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United States v. Alpeter

UNITED STATES DISTRICT COURT NORTHERN DISTRICT OF NEW YORK


January 10, 2008

UNITED STATES OF AMERICA,
v.
JASON ALPETER, DEFENDANT.

The opinion of the court was delivered by: Hon. Norman A. Mordue, Chief U.S. District Judge

MEMORANDUM DECISION AND ORDER

BACKGROUND

A.

On September 27, 2005, Jason Alpeter, a defendant in the above-captioned action, pleaded guilty to a charge of conspiracy to possess with intent to distribute and to distribute marijuana in violation of 21 U.S.C. § 841(a)(1) and 846. Alpeter further admitted the forfeiture allegations contained in the indictment and agreed to forfeit to the United States all of his interest in properties used to facilitate his narcotics activities as well as any property that constituted proceeds generated by his narcotics activities. This included: a 2003 Triton Elite trailer; a 2003 SeaDoo Bombardier GTX-4TEC; a 2004 SeaDoo Bombardier RXP 4 TEC; a 1999 Chevrolet Silverado Z71 pickup truck; a 2005 Chevrolet Silverado Z71 pickup truck; a Polaris ATV Sportman 700 Twin; a 2001 Yamaha 600 R ATV; a 2004 Bombadier Ski Doo MX2; and $290,875 in United States Currency. On October 4, 2005, the Court issued a Preliminary Order of Forfeiture directing forfeiture of Alpeter's interest in these properties.

According to the government, the United States Marshals Service published notice of the forfeiture in the Syracuse Post-Standard newspaper for three consecutive weeks in October 2005. Additionally, the government states that on October 6, 2005, it served direct written notice of the forfeiture to William Widger, Carol Widger, and Andrea Rowlands, advising that they, pursuant to 21 U.S.C. § 853(n)(2), could petition the Court for a hearing to adjudicate the validity their alleged interest in the above properties, so long as they did so within thirty days of the final date of publication of the notice of forfeiture, or within thirty days of receipt of actual notice. On December 1, 2006, the Court granted the government's request for entry of a Final Order of Forfeiture. On December 21, 2006,*fn1 William Widger and Carol Widger filed petitions in the above-captioned matter dated August 22, 2005, claiming ownership of the 2003 Triton Elite Trailer. Andrea Rowlands filed a petition dated August 22, 2005, claiming ownership of the 2005 Chevrolet Silverado pickup truck.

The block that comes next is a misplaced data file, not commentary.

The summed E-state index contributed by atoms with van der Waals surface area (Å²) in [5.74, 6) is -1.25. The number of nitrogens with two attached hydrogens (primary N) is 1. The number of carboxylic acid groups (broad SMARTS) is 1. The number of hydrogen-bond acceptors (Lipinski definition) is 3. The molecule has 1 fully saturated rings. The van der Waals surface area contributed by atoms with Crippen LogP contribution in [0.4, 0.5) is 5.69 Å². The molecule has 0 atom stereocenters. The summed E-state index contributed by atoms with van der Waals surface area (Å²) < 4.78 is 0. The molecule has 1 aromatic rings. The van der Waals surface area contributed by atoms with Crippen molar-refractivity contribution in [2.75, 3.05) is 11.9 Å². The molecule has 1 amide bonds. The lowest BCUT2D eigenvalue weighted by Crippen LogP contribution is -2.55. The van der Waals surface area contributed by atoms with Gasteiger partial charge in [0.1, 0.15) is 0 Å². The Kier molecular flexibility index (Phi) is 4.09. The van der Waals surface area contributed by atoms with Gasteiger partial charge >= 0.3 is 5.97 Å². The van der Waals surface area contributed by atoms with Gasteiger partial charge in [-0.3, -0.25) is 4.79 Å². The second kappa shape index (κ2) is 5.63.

Presently before the Court is the government's motion to dismiss these petitions pursuant to Rule 32.2(c)(2) of the Federal Rules of Criminal Procedure on the ground that they are untimely. Petitioners William Widger, Carol Widger, and Andrea Rowlands oppose the government's motion arguing that their claims should be considered timely filed in this case because they previously filed claims in August 2005 in connection with the administrative forfeiture by the Drug Enforcement Administration.

DISCUSSION

As the Second Circuit stated, "Rule 32.2 of the Federal Rules of Criminal Procedure, which pertains to procedures related to criminal forfeiture . . . prohibits a third party from 'object[ing] to [a] final [forfeiture] order on the ground that the third party had an interest in the property.'" DSI Assocs. LLC v. United States, 496 F.3d 175, 184 (2d Cir. 2007). Since a final order of forfeiture has been entered in this case, the United States has clear title to the properties at issue. See Dkt. nos. 137 and 269. Thus, to obtain any relief, petitioners would have to first file a motion pursuant to Rule 60(b) of the Federal Rules of Civil Procedure to reopen the ancillary forfeiture proceeding. See United States v. Puig, 419 F.3d 700, 702 (8th Cir. 2005) (citing Fed.R.Crim.P. 32.2(c) advisory committee notes) (noting that a third-party claimant may file a Rule 60(b) motion to reopen the ancillary proceeding allowed by 21 U.S.C. § 853(n)); DSI Assocs., 496 F.3d at 187 n.18 (noting that if DSI later obtained a security interest in the property at issue sufficient "to confer upon it standing to make a claim under section 853(n) . . . it might then file a Rule 60(b) motion to reopen the ancillary forfeiture proceeding in the district court and litigate its claim"); see also 3Charles Alan Wright, Nancy J. King, Susan R. Klein, & Sarah N. Welling, Federal Practice and Procedure Criminal § 547 (3d ed. 2007) ("If adequate notice of the criminal forfeiture action was not provided to the third party, that party may file a motion under Rule 60(b) of the Federal Rules of Civil Procedure to reopen the ancillary proceeding."). Accordingly, the government's motion to dismiss the petitioners' claims is granted on the basis that the forfeiture proceeding is closed.

CONCLUSION

For the foregoing reasons, it is hereby

ORDERED that the government's motion to dismiss the petitions is granted; and it is further

ORDERED that the petitions (Dkt. Nos. 419, 420, and 421) are dismissed.

IT IS SO ORDERED.


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